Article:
Derived from central Europe, the popular kichlach (Yiddish for "cookies") are to be found in many of the packages prepared by parents for their children serving in the Israeli military.
My husband introduced me to techina (tahini), a staple found in most Israeli kitchens, as soon as we made aliyah in 1992.
It is life we want, no more and no less than that, our own life feeding on our own vital sources, in the fields and under the skies of our homeland, a life based on our own physical and mental labors; we want vital energy and spiritual richness from this living source.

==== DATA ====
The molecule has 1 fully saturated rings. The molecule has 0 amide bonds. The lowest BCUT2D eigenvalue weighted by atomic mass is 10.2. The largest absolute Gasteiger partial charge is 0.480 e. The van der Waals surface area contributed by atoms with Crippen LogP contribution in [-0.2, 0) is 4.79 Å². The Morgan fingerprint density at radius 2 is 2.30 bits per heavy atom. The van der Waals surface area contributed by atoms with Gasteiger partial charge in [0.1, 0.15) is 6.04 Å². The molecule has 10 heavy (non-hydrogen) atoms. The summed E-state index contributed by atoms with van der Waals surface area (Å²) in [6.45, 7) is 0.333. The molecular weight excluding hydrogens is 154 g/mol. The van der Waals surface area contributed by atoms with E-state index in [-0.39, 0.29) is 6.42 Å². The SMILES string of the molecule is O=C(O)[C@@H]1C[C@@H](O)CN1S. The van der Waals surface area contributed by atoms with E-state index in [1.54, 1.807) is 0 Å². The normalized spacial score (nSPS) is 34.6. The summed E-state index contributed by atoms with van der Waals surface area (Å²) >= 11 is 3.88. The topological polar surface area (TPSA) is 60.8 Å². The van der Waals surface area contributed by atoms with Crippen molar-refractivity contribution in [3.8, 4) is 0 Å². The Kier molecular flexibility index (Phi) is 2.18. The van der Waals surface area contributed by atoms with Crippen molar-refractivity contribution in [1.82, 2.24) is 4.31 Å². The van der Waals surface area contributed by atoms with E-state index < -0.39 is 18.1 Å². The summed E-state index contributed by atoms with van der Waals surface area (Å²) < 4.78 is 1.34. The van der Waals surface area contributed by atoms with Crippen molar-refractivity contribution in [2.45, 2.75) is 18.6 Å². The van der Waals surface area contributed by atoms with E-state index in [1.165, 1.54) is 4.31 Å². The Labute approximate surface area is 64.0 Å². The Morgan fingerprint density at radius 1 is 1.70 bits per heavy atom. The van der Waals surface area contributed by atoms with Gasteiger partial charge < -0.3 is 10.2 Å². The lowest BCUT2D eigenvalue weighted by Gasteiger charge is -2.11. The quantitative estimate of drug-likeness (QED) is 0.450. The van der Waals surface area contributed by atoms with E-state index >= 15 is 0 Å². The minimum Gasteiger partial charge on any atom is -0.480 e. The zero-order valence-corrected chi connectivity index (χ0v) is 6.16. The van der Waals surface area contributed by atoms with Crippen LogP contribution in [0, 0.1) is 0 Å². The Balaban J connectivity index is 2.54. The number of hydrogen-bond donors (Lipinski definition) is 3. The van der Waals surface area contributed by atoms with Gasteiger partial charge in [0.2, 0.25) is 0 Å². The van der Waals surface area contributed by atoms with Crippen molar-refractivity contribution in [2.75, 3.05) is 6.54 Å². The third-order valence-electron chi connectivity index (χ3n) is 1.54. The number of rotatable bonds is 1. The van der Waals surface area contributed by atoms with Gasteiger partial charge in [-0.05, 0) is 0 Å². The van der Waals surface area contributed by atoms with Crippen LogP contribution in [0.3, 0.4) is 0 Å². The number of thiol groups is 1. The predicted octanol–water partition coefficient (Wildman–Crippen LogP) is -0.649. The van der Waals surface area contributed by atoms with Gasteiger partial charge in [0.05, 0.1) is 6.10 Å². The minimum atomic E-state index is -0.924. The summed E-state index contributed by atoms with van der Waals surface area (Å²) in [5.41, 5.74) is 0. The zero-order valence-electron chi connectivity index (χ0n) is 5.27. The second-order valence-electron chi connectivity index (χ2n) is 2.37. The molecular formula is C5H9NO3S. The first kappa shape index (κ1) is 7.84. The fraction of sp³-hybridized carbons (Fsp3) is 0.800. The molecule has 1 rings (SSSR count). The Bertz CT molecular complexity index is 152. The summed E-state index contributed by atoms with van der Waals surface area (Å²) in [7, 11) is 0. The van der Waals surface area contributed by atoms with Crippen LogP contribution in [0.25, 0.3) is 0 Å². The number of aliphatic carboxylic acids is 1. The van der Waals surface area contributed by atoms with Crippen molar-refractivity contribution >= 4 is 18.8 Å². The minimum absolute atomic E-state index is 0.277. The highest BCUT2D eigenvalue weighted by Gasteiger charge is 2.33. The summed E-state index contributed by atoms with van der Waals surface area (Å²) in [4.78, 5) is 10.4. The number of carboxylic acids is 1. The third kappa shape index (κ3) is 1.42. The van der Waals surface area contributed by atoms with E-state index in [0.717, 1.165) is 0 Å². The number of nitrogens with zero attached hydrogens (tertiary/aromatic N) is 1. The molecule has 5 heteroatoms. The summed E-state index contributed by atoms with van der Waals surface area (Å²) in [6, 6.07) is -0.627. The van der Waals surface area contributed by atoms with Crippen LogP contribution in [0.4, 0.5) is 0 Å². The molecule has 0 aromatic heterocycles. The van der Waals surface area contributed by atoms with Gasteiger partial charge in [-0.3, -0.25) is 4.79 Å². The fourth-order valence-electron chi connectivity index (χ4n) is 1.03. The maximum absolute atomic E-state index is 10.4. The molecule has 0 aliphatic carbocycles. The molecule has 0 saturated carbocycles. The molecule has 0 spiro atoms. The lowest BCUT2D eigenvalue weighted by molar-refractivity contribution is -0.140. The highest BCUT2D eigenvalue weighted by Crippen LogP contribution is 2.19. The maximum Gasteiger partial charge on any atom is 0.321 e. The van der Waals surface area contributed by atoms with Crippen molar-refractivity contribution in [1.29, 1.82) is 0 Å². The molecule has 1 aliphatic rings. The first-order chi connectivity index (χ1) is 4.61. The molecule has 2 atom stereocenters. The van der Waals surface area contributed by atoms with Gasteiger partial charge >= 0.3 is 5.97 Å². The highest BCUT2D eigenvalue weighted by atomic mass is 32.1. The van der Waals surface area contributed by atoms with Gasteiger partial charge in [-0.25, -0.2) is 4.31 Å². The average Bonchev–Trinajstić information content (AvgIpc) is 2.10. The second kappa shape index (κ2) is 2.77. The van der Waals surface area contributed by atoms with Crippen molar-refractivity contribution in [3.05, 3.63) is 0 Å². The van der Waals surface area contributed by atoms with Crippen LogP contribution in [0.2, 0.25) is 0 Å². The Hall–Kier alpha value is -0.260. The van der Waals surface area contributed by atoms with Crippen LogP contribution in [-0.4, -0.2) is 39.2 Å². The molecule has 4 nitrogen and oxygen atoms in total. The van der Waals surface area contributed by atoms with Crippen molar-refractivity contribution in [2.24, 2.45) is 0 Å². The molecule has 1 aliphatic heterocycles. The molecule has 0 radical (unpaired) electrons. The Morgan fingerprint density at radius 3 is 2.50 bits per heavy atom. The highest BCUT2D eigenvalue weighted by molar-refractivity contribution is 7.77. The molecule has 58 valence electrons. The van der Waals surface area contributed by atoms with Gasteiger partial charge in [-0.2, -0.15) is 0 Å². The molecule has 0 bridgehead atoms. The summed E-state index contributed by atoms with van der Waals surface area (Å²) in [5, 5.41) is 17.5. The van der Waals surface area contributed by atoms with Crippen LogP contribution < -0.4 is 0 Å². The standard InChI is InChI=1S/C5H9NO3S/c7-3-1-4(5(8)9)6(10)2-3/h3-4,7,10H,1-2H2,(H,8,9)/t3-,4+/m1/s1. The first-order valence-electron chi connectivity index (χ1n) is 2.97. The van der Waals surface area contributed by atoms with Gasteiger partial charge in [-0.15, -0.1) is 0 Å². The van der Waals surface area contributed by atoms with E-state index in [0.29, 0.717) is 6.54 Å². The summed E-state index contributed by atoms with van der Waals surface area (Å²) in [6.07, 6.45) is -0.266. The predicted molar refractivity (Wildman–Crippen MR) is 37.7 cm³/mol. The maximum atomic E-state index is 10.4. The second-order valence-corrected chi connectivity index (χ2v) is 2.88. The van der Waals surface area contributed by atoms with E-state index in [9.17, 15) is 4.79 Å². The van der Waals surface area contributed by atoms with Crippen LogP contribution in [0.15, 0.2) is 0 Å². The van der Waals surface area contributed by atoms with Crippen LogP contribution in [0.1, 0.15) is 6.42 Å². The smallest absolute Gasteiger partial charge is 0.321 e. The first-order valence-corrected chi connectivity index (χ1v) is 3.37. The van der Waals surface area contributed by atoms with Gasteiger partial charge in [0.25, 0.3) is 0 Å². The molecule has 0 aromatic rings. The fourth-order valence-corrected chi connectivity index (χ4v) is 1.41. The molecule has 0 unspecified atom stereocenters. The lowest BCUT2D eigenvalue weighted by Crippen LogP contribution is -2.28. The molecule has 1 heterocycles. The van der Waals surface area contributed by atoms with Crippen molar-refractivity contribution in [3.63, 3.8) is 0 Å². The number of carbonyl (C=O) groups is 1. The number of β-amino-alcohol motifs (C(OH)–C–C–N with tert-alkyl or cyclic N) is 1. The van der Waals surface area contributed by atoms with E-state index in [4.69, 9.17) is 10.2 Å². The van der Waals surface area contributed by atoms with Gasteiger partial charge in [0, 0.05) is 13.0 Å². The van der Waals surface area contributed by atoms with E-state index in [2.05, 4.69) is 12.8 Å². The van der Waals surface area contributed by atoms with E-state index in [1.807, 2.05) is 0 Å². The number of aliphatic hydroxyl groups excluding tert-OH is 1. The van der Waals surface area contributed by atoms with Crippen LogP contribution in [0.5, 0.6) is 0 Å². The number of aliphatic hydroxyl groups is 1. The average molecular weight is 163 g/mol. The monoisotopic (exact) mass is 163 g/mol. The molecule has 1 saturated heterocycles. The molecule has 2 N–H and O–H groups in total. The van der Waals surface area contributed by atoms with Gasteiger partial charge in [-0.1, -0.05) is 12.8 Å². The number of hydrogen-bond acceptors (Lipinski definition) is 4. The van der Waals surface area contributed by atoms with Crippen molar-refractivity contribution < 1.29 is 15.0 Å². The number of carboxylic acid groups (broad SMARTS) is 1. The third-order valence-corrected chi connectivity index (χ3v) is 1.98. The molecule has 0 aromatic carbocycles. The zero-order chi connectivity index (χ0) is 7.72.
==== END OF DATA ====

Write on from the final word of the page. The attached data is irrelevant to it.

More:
While my neighbors were putting their Christmas trees to the curb, in what seems like a ritual of replacement, I was preparing to plant for Tu BiShvat.
Tu BiShvat is a reminder that we spend our lives planting seeds. Time and effort are needed for our efforts to bear fruit. Wait patiently. One day, like the seed, we will be blessed.
Tu BiShvat (Hebrew for the 15th day of the Hebrew month of Shvat) is the new year of the trees.